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writing for godot

Romney's Pig in the Poke Trick

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Written by Todd Miller, Ph.D.   
Saturday, 06 October 2012 05:29
Factcheck.org suggested that in the past Romney has used a Pig in the Poke tactic on health care issues. I’ll elaborate on that idea. A Pig in the Poke is a dishonest tactic used by grifters, politicians and cult leaders. The trickester presents an appealing but incomplete story, partial position or policy. In the case of politics, using an incomplete story gives the politician many advantages. First, the politician can adjust the story to make it more appealing to different audiences. This can be accomplished because the politician never gives enough details to let anyone fully understand what being proposed. The tactic hides from your audience what the politician's true intentions are. The Pig in the Poke tactic also gives the politician another advantage. It’s difficult to attack a position or policy that you don’t understand. When analysts or an opponent criticize the politician’s story, the politician can simply change the story and claim that critics are casting false aspersions. Similarly, when individuals attempt to investigate how the politician stands on an issue and finds a flaw in it, the politician can shift positions. The politician gains these advantages because the story is like an inkblot. It’s essentially meaningless and open to a wide variety of interpretations. Given that the story is incomplete, a Pig in the Poke story can be designed to be very appealing. That is, it can tell voters that they can have their cake and eat it to. The only problem is the politician can’t explain exactly how the magic is going to work. Therefore, the Pig in the Poke politician must be constantly vigilant against those who would expose the trick. In order to keep the trick from being let out of the bag, the politician accuses those who challenge the vagueness of the plan as people who just don’t get it or counters with personal attacks that specifically claim the other person is unqualified to judge the plan or is biased. The politician may engage in fear-mongering to misdirect the audience toward their opponent's plan or engage in pre-emptive personal attacks against those who are likely to credibly challenge the story.The evidence to support an incomplete policy by it’s very nature has to be phony because the plan is incomplete and therefore can’t be supported by any kind of logical analysis unless it’s filled in and this is something the politician can’t do. This presents a problem because people often ask for evidence that a policy works. Therefore, the politician cites complex or appealing false evidence to add to the confusion. However, the evidence may be like the story: incomplete or misleading. One way to identify this sort of political trick is to examine whether the policies almost seem too good to be true. The story may even seem to rely on magic. However,like most things that are to good to be true, a thoughtful analysis will find the story is promising too much and leaves out important details. However, amidst the confusion caused by the vagueness of the policy, the phony evidence, shifting positions, fear-mongering, the complexity of the issue and the constant personal attacks against one's critics, confused supporters take the flimsy evidence on faith without checking and others may become convinced because they hope that all that is promised will come true.Another way to identify this trick is to examine the nature of the personal attacks. Since the weak link in such a political strategy is being found out, personal attacks will consistently focus on undermining other's credibility about judging the politicians plans. That is, instead of clarifying one's positions, the politician engages in a never ending battle against those who would do that through misdirection and hyperbole and carefully targeted personal that shift the audience's attention away from the details of the story. Another way to detect a pig in the poker is that as they are forced to shift their position to deflect criticism they become self-contradictory and appear as if they don't understand their own plans. The public is told this is simply a charming human fraility and that the candidate isn't a detail person but a big picture kind of person. A more accurate description would but a big incomplete picture sort of person So does Mr. Romney fit the profile? During the debate did he spend time clarifying his own positions or did he engage in the behavior described above.? Has he presented complete policy plan for the public,journalists, political opponents and experts so they may carefully examine his plans on major issues? Has he allowed others to subject his plan to rigorous independent analysis? For example, has he allowed his health care plan to be examined by the independent CBO? Even Paul Ryan does that. When asked as he provided additional details about his plans or has he claimed he working out a few details that actually are actually crucial for understanding what he really wants to do? Does he have more Pants on Fire lies at Politifact than other politician? Do his plans have any magical elements in it (e.g., do they rely on the magic of the free market)? Instead of explaining his position, does Mr. Romney engage in personal attacks that specifically attempt to undermine his critics credibility and bolster his own? Has he shifted positions on issue or offered phony evidence to support his own incomplete plans? Has he engaged in fear-mongering? Has the press consistently found that his statements about his policies are shifting and self-contradictory?I would argue that Mr. Romney is a pig in poke candidate https://www.impartial-review.com/stories/mitt-romney-s-thirteen-health-care-deceptions-from-the-debate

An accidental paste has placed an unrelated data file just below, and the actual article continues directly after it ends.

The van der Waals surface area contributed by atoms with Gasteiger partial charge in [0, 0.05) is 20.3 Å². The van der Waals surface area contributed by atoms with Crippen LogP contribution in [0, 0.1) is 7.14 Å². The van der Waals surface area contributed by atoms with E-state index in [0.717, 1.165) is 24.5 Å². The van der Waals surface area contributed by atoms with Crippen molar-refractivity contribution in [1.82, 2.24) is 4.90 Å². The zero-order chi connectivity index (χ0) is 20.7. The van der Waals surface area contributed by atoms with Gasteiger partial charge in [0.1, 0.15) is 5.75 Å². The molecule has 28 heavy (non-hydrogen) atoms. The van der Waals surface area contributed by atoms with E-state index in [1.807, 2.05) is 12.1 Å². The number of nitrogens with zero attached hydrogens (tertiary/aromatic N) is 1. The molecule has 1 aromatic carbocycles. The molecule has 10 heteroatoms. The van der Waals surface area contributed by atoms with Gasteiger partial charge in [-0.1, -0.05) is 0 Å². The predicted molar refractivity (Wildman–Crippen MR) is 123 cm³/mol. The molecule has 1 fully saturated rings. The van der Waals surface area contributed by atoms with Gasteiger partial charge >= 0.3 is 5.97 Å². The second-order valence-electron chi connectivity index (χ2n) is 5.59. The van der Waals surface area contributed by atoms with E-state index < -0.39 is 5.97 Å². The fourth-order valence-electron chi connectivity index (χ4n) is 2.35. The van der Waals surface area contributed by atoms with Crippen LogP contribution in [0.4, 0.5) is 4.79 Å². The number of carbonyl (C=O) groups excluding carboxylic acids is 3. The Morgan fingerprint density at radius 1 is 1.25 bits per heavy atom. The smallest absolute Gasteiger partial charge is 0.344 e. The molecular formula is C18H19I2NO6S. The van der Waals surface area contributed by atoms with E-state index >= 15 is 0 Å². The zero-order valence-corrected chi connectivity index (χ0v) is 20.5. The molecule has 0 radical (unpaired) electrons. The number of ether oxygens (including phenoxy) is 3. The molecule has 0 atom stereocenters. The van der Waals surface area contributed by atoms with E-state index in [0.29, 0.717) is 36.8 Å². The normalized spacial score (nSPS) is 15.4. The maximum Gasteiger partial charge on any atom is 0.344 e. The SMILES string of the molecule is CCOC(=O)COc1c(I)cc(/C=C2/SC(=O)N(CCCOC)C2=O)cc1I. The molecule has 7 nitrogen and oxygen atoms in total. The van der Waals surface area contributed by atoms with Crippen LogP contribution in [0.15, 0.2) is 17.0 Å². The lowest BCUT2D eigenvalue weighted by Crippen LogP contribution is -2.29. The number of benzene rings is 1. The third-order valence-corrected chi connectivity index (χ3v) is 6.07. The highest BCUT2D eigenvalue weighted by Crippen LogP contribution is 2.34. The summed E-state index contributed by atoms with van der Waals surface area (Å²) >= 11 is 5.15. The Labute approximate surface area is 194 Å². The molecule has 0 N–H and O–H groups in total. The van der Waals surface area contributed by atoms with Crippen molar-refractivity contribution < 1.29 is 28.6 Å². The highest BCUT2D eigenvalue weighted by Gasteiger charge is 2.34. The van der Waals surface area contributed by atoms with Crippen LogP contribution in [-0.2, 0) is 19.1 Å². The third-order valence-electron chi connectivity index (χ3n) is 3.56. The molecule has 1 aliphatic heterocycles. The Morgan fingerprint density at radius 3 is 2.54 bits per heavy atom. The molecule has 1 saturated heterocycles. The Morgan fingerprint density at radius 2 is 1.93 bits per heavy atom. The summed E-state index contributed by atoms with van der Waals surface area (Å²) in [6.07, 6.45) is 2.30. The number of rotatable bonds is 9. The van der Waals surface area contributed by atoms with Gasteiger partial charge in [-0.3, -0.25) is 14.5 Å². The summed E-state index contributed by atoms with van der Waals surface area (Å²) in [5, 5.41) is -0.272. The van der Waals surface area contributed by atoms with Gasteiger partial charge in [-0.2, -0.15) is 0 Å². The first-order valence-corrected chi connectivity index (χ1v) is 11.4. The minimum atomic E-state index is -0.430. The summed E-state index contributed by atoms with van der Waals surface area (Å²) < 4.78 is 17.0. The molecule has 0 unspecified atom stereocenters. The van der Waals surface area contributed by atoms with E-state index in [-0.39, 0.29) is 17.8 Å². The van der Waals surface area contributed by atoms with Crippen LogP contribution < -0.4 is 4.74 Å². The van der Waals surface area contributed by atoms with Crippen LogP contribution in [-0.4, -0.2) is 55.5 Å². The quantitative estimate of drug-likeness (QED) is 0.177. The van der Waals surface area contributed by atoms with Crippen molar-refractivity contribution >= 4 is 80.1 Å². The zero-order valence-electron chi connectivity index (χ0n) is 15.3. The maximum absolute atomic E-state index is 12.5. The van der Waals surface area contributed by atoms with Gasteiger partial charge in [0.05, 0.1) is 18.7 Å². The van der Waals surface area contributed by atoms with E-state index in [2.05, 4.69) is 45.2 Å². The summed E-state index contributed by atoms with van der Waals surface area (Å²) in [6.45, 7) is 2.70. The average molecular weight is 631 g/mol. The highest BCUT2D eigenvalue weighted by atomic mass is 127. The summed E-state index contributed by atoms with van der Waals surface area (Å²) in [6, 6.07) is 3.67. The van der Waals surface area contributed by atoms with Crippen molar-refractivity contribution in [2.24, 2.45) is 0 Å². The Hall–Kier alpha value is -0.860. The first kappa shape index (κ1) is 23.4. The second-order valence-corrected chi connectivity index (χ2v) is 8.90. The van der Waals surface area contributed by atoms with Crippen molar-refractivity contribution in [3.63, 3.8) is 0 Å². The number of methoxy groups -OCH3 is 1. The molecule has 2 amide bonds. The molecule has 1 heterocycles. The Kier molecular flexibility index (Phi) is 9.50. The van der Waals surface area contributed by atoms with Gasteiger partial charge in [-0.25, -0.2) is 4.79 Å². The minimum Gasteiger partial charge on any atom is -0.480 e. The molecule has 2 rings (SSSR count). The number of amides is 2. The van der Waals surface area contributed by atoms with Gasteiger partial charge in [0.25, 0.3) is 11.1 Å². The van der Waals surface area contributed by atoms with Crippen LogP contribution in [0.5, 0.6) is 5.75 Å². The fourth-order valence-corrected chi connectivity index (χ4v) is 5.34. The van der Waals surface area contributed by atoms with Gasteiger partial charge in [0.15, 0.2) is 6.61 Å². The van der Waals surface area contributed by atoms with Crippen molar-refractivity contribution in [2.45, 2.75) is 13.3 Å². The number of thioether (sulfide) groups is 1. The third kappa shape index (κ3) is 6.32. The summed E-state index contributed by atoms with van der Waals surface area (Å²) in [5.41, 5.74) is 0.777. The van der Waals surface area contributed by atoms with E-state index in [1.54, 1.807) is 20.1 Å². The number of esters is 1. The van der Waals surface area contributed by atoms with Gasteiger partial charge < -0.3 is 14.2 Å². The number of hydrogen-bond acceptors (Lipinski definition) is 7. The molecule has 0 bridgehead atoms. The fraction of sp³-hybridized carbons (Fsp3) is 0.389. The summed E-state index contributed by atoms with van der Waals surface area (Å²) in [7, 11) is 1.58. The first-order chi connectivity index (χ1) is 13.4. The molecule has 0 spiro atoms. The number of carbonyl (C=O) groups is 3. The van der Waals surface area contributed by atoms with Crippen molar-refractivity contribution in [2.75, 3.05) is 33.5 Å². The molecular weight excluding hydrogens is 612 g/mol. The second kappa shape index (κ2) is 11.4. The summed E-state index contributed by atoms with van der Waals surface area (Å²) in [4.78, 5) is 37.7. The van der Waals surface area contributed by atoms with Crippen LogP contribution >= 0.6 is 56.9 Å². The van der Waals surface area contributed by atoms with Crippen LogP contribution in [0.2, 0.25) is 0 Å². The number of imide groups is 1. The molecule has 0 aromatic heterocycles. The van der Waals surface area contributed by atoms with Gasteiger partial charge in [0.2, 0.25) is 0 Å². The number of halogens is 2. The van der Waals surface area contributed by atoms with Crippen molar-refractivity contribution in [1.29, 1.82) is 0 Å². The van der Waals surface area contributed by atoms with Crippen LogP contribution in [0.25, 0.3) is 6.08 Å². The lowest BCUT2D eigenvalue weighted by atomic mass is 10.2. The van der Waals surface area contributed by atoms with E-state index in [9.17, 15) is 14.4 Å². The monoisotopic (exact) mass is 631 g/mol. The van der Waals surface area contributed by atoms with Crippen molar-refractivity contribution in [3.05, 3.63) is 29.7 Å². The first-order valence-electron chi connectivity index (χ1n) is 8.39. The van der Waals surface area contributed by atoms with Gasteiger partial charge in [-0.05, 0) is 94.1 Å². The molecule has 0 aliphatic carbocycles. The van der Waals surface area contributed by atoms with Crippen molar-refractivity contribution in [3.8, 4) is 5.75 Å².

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+1 # RMDC 2012-10-10 02:51
Yes, good. All political candidates are pigs in pokes these days. You never really know what you will get after they are elected. No one tells the truth.

I would only expect the very worst from a Romney/Ryan presidency. I'm no longer a supporter of Obama but he is a much more decent guy than Romney or Ryan -- at least that is how things appear.
 
 
0 # Susan1989 2012-10-22 13:24
If Romney gets elected I fear that he and Ryan...and their friends will be the death knell for this country. I hae never felt this way before about a candidate...exc ept possibly George Bush...whose adninistration was most possibly the beginning of a very dark age. He, Bush, Cheney, and Ryan are all of the same ilk...cruel, sadistic, misogenistic little boys....most with "daddy problems" unleashing their pathology on this country and world. It is most likely that many of the people who are their ardent supporters are much the same...and probably very much resemble those people in history who burned women at the stake, tortured slaves, or destroyed the Native American culture...using God as their excuse. Cruelty and evil always return unless people wake up and become enlightened. I am sure that any survivors of the holocaust could remind us of this. I pray I am wrong.